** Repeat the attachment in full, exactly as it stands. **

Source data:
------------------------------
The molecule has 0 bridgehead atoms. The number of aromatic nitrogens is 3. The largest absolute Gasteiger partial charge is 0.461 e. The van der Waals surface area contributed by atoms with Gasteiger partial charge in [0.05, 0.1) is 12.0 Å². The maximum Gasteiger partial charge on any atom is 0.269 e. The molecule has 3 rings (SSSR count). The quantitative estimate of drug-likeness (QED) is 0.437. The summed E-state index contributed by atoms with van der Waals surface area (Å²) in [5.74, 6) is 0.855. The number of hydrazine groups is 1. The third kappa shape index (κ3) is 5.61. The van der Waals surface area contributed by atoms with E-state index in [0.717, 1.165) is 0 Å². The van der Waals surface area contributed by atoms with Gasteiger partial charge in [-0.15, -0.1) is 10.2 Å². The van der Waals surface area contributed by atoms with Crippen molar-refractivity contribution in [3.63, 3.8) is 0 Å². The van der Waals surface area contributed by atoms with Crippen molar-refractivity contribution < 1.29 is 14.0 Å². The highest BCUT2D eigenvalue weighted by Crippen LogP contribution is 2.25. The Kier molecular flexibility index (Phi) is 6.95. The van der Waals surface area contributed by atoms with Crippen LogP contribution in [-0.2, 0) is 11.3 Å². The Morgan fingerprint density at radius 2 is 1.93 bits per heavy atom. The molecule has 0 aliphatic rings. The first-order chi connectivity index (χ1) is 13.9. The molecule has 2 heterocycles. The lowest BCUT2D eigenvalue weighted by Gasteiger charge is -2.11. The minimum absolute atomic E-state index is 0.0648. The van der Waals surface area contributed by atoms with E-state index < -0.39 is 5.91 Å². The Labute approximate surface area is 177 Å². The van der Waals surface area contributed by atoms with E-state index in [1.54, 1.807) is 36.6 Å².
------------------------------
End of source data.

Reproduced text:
The molecule has 0 bridgehead atoms. The number of aromatic nitrogens is 3. The largest absolute Gasteiger partial charge is 0.461 e. The van der Waals surface area contributed by atoms with Gasteiger partial charge in [0.05, 0.1) is 12.0 Å². The maximum Gasteiger partial charge on any atom is 0.269 e. The molecule has 3 rings (SSSR count). The quantitative estimate of drug-likeness (QED) is 0.437. The summed E-state index contributed by atoms with van der Waals surface area (Å²) in [5.74, 6) is 0.855. The number of hydrazine groups is 1. The third kappa shape index (κ3) is 5.61. The van der Waals surface area contributed by atoms with E-state index in [0.717, 1.165) is 0 Å². The van der Waals surface area contributed by atoms with Gasteiger partial charge in [-0.15, -0.1) is 10.2 Å². The van der Waals surface area contributed by atoms with Crippen molar-refractivity contribution in [3.63, 3.8) is 0 Å². The van der Waals surface area contributed by atoms with Crippen molar-refractivity contribution < 1.29 is 14.0 Å². The highest BCUT2D eigenvalue weighted by Crippen LogP contribution is 2.25. The Kier molecular flexibility index (Phi) is 6.95. The van der Waals surface area contributed by atoms with Crippen LogP contribution in [-0.2, 0) is 11.3 Å². The Morgan fingerprint density at radius 2 is 1.93 bits per heavy atom. The molecule has 0 aliphatic rings. The first-order chi connectivity index (χ1) is 13.9. The molecule has 2 heterocycles. The lowest BCUT2D eigenvalue weighted by Gasteiger charge is -2.11. The minimum absolute atomic E-state index is 0.0648. The van der Waals surface area contributed by atoms with E-state index < -0.39 is 5.91 Å². The Labute approximate surface area is 177 Å². The van der Waals surface area contributed by atoms with E-state index in [1.54, 1.807) is 36.6 Å².